Let’s take a break with Hercules and PsylockePosted: 09/12/2013
I get distracted when I find a good Hercules story, like the one I showed last time. We’ll get back to our Spider-Man articles on Monday (especially because I haven’t actually shown a story starring Spider-Man yet), but as you end your week working diligently for The Man, relax and be delighted with this little love story from X-Men: To Serve and Protect #4, written by James Asmus and drawn by Eric Koda, Sandu Florea, & Miguel Munera.
This begins as most romantic tales do: halfway into the battle against a talking griffin.
From what you know about Hercules, he enjoys many of the simple pleasures in life: beer, punching, and ladies. And I guess not wearing shirts. While the beer’ll come later and the punching ends satisfyingly, that really only leaves one more desire left. Like seducing a psychic ninja mutant.
Hercules almost certainly smells terrible and has prolific back hair. But he is tall, strong, in fantastic shape, and speaks like he just left a performance of Macbeth. While Psylocke can totally read minds, she didn’t really need to in order to recite our dear hero’s pick up lines. By the way, those lines won’t work at your local bar.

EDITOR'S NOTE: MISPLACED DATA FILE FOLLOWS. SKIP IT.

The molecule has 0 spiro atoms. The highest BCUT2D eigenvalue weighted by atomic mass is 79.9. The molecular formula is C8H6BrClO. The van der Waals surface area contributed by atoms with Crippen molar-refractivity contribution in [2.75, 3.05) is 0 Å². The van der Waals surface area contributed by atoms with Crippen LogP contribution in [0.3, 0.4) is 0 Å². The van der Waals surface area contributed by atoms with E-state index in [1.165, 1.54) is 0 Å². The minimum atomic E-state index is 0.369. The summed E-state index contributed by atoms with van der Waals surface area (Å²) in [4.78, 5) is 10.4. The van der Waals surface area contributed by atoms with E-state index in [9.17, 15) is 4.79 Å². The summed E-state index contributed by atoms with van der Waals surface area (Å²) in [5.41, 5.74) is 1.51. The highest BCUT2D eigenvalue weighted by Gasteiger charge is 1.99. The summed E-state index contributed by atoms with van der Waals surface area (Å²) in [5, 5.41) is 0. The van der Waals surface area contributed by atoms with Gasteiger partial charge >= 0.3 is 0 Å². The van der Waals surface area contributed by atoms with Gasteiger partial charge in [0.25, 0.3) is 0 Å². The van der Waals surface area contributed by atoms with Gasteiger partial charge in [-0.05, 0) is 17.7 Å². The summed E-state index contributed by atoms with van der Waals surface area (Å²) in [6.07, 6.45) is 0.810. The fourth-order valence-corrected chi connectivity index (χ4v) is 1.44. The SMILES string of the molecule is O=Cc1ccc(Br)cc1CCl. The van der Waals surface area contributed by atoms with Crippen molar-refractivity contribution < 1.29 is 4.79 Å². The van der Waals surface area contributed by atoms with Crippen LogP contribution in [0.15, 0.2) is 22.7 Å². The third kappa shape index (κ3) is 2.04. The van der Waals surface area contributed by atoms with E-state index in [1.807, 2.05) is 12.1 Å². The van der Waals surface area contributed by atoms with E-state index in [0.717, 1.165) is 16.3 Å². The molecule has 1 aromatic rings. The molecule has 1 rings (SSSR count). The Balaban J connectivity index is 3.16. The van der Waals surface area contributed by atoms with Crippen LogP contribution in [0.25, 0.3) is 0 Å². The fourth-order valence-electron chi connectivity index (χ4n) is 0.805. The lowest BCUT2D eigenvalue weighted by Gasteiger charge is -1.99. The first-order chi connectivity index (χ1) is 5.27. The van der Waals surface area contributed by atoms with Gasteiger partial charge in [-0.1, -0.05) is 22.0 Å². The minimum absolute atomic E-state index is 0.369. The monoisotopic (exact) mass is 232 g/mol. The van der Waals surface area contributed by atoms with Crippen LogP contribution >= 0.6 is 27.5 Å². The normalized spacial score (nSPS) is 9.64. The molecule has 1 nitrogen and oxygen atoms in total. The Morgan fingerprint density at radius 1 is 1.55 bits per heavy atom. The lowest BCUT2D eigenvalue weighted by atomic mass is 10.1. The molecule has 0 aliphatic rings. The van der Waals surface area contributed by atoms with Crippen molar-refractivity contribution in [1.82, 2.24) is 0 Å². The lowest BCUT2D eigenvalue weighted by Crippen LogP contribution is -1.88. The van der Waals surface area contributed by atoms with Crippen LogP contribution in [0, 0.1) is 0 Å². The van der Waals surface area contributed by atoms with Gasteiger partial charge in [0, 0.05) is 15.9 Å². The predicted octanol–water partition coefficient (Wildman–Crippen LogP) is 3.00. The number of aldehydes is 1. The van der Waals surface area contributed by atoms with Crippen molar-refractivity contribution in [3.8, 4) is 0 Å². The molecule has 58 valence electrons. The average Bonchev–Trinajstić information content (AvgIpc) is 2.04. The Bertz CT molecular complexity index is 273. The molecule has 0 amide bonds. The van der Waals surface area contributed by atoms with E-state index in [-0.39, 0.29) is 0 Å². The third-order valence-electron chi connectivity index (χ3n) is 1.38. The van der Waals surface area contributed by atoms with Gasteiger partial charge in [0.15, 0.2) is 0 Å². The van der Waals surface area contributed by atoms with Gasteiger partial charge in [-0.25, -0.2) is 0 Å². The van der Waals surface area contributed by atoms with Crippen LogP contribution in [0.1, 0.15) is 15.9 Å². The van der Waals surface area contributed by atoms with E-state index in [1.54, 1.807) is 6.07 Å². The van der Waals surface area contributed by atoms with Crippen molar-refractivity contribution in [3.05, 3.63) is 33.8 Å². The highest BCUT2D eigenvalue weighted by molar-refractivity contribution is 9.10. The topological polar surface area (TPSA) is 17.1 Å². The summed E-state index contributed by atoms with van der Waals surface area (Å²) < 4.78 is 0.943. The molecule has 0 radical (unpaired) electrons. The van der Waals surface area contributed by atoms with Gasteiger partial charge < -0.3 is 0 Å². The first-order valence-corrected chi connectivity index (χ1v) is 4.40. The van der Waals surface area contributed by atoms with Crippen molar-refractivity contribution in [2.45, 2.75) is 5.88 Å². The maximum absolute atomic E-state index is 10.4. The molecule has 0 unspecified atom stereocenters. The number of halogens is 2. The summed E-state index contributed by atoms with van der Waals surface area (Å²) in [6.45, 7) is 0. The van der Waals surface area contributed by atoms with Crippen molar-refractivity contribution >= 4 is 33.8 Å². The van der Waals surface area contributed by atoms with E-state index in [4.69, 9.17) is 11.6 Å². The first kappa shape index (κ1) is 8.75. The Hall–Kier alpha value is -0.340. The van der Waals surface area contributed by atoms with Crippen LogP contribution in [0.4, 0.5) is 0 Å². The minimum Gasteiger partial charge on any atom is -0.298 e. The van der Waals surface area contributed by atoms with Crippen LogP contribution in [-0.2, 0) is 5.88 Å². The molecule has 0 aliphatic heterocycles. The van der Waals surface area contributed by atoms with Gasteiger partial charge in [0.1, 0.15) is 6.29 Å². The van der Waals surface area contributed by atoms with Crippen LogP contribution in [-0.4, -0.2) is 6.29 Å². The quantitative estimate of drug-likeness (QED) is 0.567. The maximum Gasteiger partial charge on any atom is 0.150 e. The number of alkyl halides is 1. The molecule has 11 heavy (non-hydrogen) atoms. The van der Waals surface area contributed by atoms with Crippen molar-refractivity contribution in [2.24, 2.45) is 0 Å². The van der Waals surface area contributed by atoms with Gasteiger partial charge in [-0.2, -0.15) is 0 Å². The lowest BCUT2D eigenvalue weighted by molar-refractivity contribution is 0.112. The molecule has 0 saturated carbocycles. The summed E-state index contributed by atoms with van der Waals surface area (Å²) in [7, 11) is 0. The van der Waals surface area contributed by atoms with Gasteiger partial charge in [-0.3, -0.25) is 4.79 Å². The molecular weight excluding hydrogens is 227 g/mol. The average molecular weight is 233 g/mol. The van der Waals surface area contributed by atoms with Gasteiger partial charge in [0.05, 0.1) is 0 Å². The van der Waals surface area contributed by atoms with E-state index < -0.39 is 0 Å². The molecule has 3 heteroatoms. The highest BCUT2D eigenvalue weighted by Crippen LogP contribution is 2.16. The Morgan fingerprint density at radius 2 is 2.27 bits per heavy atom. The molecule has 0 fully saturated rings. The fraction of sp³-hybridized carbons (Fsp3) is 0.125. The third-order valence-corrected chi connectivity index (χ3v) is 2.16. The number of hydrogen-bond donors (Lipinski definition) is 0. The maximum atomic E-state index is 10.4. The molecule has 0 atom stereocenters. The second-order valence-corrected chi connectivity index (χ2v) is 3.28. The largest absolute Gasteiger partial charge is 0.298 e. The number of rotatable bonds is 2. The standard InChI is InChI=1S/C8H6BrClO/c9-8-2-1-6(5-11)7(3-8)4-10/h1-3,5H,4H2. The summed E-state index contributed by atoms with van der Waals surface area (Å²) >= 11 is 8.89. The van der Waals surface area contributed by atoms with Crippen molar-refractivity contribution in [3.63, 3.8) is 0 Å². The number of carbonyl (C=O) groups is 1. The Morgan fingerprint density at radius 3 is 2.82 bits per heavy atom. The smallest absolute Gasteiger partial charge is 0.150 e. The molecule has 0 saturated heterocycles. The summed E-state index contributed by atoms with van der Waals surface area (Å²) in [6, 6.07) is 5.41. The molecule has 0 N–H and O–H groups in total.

I imagine many people’ll get upset over young Psylocke’s reaction to Hercules. I totally get it. “Psylocke wouldn’t respond that way!” “Psylocke wouldn’t fall for Herc’s lines!” Maybe. But the beauty of a being a fictional character is that if this pairing upsets you, retcon it in your brain or something. And even as an adult man, if a god beat up a supervillain in front of me and offered to carry me to his bedroom, I’d need a few moments to consider. Especially gods wearing huge belt buckles with their initial on it.
Yes, they totally hook up. Proof in a few pages, but I’d like to believe this story ends with Psylocke retaining her good role model for young independent women characterization. Because unlike many superheroes (say, Hercules), she learns from her mistakes. And while I wouldn’t call sleeping with the promiscuous Hercules a complete mistake (maybe if he provides a doctor’s note), she realizes in the past few years that she should devote her attention to stable relationship-orientated men instead. Like the heir of Apocalypse’s eternally damned empire. Or a schizophrenic self-absorbed French thief. Much better choices.
Understand this: sure, Hercules flirts repeatedly with any girl who doesn’t wear pants to the point of both wild overconfidence and frenetic charm, but he’s always and forever a proper gentlemen.
Well, close enough.